Before Covid, Toby Shapshak was a regular traveller. But when the pandemic struck, he unpacked all his travel gear. But now we’re in 2023, planes are flying and it’s time to pack those bags up again. Here’s a list of gear you should always keep handy whether you’re flying off to some foreign country, a camping trip or even just heading to the local Spar down the road. You never know when they might be useful.
Thule Tact Backpack 21L
R5,000 | Thule
Swedish luggage maestros Thule may have gotten as close to perfect as a travel bag can be. The Thule Tact 21-litre backpack is what I have been looking for for years. It’s essentially just one big compartment that can be locked, securely. How hard can that be?
Not that hard it seems, with Thule’s new Tact range. The 21-litre laptop backpack is ideal. It can take a laptop and an iPad and has a large selection of zippered pouches for all the usual tsatskas (little treasures) like cables, USB sticks, and chargers.
The central space is decidedly voluminous, compared to other laptop bags, which is handy for a rolled-up jacket and the other accoutrement you have to schlep on a plane trip or to a conference. It even has a clever passport pouch with easy access that also protects against RFID skimming.
Romoss Power Bank 10,000mAh 22.5W
R400 | Takealot
When you pack to go away, there are a bunch of things you can’t leave home without. One of those items, now during the Age of Load Shredding, is power banks. It’s important to have one – especially if it’s USB-C – which generally charges three times faster than the old, square-shaped USB-A.
Things have improved even more – now you can increase the wattage of the charger or the power bank. By having such fast charging in a power bank, it reduces the time you have to plug your phone in. This model not only has a useful LED percentage indicator but pushes out 22.5W – which is what top-end smartphones and tablets use. It only weighs 221g.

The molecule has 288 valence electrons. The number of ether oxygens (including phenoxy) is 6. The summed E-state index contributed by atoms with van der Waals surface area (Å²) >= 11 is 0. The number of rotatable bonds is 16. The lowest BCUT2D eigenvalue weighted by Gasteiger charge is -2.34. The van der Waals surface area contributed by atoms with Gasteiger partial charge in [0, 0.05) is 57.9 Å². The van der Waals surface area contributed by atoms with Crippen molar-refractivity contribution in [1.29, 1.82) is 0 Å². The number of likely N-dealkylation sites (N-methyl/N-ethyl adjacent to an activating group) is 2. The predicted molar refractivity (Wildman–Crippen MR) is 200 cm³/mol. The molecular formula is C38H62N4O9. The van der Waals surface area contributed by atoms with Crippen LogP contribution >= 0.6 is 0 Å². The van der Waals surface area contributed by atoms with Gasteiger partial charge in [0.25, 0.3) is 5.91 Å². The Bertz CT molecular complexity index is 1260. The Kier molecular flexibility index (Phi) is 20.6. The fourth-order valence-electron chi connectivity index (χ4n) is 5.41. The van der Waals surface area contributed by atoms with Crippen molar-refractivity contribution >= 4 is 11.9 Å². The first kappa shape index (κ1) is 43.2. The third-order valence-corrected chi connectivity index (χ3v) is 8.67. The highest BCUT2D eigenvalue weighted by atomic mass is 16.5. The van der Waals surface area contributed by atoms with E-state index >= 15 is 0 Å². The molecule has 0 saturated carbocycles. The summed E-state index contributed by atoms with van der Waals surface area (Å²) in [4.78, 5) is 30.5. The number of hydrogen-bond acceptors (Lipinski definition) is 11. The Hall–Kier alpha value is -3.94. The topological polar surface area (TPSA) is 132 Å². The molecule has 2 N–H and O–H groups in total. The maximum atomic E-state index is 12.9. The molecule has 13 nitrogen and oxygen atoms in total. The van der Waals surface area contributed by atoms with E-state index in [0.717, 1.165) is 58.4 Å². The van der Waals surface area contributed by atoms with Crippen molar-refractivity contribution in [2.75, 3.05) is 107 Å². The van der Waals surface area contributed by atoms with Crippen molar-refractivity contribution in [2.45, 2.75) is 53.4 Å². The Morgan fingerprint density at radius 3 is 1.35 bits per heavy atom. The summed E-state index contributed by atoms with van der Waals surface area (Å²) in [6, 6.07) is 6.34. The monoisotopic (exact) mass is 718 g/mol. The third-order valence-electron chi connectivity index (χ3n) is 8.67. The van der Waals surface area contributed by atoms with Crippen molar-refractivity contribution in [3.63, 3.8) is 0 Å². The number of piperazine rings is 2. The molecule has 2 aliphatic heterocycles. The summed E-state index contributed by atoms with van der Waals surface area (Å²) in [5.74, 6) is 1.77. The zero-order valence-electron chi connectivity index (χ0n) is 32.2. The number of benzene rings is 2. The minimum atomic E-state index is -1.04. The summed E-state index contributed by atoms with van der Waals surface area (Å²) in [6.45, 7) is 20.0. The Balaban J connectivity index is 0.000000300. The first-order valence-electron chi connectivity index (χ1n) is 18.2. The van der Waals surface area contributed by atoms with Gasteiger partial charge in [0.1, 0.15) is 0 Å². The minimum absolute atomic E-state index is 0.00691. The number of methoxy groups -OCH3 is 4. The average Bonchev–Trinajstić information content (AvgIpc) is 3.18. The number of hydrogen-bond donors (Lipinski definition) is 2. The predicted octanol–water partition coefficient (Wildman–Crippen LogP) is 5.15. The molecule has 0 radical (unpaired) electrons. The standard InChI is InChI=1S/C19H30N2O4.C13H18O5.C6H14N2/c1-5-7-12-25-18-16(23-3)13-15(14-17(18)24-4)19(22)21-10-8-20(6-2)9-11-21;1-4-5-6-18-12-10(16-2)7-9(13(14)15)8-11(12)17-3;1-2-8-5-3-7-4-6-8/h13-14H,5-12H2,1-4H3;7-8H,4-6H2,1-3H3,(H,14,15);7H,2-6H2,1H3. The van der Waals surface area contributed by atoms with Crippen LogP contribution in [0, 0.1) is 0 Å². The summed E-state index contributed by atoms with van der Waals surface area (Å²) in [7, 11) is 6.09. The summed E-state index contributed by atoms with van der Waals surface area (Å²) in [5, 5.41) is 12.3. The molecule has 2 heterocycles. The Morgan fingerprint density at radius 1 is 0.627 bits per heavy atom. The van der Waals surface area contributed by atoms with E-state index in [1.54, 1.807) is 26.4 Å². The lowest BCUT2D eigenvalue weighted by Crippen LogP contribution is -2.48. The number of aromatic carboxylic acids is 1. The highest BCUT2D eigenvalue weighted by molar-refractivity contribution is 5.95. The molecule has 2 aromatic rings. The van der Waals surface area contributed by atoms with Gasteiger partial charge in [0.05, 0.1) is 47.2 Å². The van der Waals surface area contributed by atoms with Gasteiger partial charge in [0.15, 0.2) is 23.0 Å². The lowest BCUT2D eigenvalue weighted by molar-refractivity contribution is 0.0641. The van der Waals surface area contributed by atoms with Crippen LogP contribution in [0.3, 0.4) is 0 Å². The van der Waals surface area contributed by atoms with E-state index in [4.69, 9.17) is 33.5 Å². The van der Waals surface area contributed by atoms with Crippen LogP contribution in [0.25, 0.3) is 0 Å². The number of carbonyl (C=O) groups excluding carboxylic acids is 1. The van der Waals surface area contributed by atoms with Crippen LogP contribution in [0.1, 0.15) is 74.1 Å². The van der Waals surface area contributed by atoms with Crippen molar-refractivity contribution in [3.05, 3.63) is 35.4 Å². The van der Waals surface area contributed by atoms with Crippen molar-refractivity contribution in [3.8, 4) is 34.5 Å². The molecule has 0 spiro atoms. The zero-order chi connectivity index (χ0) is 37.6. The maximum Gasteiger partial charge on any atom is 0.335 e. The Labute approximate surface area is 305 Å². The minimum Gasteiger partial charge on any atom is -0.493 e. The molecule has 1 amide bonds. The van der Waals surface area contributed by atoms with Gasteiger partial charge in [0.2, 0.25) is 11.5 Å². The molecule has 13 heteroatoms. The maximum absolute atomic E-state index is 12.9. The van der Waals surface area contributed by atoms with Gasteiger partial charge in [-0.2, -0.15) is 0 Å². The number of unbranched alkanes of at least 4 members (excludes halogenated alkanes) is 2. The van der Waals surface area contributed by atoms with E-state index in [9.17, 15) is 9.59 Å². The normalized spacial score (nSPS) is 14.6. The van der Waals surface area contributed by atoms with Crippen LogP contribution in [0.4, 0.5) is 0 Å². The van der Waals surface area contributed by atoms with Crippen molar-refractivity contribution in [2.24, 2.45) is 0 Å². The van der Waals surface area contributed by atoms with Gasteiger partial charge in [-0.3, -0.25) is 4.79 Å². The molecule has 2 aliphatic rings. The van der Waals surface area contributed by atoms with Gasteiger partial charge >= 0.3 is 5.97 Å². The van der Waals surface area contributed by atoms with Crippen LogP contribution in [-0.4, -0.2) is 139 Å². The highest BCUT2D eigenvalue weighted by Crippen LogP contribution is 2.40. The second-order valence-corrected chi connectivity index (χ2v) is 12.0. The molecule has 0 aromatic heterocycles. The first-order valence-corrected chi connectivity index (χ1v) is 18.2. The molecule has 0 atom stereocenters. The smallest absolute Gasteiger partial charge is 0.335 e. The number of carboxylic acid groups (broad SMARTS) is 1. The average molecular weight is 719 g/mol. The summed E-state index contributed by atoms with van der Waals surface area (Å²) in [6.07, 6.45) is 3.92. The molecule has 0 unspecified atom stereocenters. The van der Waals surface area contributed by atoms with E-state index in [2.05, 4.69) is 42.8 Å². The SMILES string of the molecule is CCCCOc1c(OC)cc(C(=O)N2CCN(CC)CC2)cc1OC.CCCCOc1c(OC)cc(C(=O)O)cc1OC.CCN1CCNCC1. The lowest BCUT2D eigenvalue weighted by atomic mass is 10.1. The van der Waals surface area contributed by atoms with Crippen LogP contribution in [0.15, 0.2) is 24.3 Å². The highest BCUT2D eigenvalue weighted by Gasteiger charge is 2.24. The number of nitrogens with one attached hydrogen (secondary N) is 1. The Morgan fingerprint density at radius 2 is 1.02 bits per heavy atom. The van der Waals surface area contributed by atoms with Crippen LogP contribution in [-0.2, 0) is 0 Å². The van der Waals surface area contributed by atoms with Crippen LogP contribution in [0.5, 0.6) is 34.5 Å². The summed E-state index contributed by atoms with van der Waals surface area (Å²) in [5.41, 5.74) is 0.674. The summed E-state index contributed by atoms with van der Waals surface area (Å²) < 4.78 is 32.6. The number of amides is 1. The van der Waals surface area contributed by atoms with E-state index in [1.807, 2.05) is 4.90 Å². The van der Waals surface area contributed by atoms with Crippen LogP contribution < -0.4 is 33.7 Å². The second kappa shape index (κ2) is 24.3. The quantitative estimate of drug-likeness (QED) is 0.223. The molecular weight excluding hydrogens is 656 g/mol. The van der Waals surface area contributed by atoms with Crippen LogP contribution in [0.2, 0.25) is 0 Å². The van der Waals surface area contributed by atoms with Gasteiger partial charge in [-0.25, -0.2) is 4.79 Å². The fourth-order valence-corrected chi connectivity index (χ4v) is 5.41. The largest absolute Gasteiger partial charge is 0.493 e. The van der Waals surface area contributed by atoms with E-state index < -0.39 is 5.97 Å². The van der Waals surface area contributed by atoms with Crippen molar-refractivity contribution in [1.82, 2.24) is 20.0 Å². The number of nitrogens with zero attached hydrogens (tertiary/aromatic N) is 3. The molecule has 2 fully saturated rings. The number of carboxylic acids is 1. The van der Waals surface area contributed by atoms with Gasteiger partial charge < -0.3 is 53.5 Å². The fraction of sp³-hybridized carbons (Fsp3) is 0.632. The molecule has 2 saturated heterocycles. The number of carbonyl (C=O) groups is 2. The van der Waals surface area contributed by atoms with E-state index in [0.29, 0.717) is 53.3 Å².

Huawei Matebook X Pro
R36,000 | Huawei South Africa
Most South Africans know Huawei for its smartphones or 5G routers. But they also make excellent laptops and we’ve been testing the MateBook X Pro at Stuff Towers. And it’s a beautiful beast. It’s amazingly light (at 1.26kg) and very powerful. It has a 13th Gen Intel Core processor, 16GB of RAM (double the usual) and a 1TD solid-state hard drive.
Ideally for travel, it’s tiny at 310mm x 221mm and only 15.6mm high Along with the bright 14.2in screen, it has 4 USB-C ports, two of which are the faster Thunderbolt 4. All while looking decidedly good.
Gizzu 296Wh Portable Power Station
R4,000 | Gizzu
Eskom has helped introduce a new category of gadgets into South Africa’s consciousness: the power station. These much-bigger and more powerful batteries have been staples for First World campers for years but have found much more fertile ground, as it were, in our country’s energy crisis.
Local brand Gizzu makes a well-priced 296Wh Portable Power Station, which has one 3-prong SA plug as well as two each of USB-C and USB-A. It promises to run a 50W laptop for six hours and takes 6.5 hours to recharge with its included charger. This is only an option for car trips.
OneAdaptr OneWorld65 Charger
R1,430 (import) | oneadaptr
Arguably the most popular travel gadget in Stuff Towers right now is the clever OneWorld65 charger and adapter from those clever travel gear makers OneAdaptr.
The OneWorld65 outputs 65W through three USB-C PD and two USB-A ports. It has extendable plugs in the US, EU, and UK – so it works as both an adaptor and charger powerful enough for a MacBook Pro.
Anker 715 Charger (Nano II 65W) + Anker PowerPort III Nano 20W
Compact and light chargers are indispensable for travelling and have thankfully gone through two useful upgrades in the shift to USB-C and then higher wattage. I have several of these delightfully small Anker PowerPort III Nano 20W USB-C wall chargers (US and EU) and add a UK adaptor plug if necessary. Anker’s very impressive Anker 715 charger gives 65W output through two USB-C and one USB-A port. This is enough for a high-end powerful laptop and significantly smaller than what the manufacturers make.
Free | getshyft.co.za
I have been using Shyft and its virtual cards since 2017, long before the latter were widespread in South Africa. Shyft is the Swiss army knife of forex. It handles all the major currencies – I only have dollars, Euros and pounds – and an easy way to transact. You can order physical cards (all the forex cards handle multiple currencies, so you can swipe in either USD or Euros with the same card) or use virtual cards. I still use the physical cards on international trips because they can each handle multiple currencies.
from R76 | knowroaming.com
One of the wonders of technology is the eSIM – an electronic way of linking a mobile number to your phone. It is no harder than scanning a QR code and adjusting some settings (turn off Wi-Fi Assist on Apple) and you can have cheap mobile data when you’re overseas. I have been using KnowRoaming – which is run by South African Gregory Gundelfinger – since 2019. Buy the data you need for the time you’re away, set it up before you leave –
and it works when you land. Make sure you turn off data-roaming on our own SIM.